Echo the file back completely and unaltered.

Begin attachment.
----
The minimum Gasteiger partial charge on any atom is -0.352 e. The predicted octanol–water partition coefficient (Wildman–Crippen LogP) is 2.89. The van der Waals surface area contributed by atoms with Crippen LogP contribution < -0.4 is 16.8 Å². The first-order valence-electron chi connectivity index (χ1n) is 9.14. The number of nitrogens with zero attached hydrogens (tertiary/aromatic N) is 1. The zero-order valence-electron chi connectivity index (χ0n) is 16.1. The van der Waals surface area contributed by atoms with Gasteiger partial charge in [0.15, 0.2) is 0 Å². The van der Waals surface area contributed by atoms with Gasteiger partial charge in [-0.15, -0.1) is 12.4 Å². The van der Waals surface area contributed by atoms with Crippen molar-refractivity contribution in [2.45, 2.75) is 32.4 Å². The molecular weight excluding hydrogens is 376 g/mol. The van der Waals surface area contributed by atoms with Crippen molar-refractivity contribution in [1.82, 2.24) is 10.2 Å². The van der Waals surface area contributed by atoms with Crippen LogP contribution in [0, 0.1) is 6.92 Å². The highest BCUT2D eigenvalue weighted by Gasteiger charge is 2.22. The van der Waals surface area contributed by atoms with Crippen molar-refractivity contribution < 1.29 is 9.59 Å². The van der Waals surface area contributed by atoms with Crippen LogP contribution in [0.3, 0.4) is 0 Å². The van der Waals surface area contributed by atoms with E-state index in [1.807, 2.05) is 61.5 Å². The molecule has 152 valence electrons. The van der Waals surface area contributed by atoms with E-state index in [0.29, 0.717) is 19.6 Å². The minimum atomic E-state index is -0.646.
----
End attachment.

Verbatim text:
The minimum Gasteiger partial charge on any atom is -0.352 e. The predicted octanol–water partition coefficient (Wildman–Crippen LogP) is 2.89. The van der Waals surface area contributed by atoms with Crippen LogP contribution < -0.4 is 16.8 Å². The first-order valence-electron chi connectivity index (χ1n) is 9.14. The number of nitrogens with zero attached hydrogens (tertiary/aromatic N) is 1. The zero-order valence-electron chi connectivity index (χ0n) is 16.1. The van der Waals surface area contributed by atoms with Gasteiger partial charge in [0.15, 0.2) is 0 Å². The van der Waals surface area contributed by atoms with Gasteiger partial charge in [-0.15, -0.1) is 12.4 Å². The van der Waals surface area contributed by atoms with Crippen molar-refractivity contribution in [2.45, 2.75) is 32.4 Å². The molecular weight excluding hydrogens is 376 g/mol. The van der Waals surface area contributed by atoms with Crippen molar-refractivity contribution in [1.82, 2.24) is 10.2 Å². The van der Waals surface area contributed by atoms with Crippen LogP contribution in [0, 0.1) is 6.92 Å². The highest BCUT2D eigenvalue weighted by Gasteiger charge is 2.22. The van der Waals surface area contributed by atoms with Crippen molar-refractivity contribution < 1.29 is 9.59 Å². The van der Waals surface area contributed by atoms with Crippen LogP contribution in [0.3, 0.4) is 0 Å². The van der Waals surface area contributed by atoms with E-state index in [1.807, 2.05) is 61.5 Å². The molecule has 152 valence electrons. The van der Waals surface area contributed by atoms with E-state index in [0.29, 0.717) is 19.6 Å². The minimum atomic E-state index is -0.646.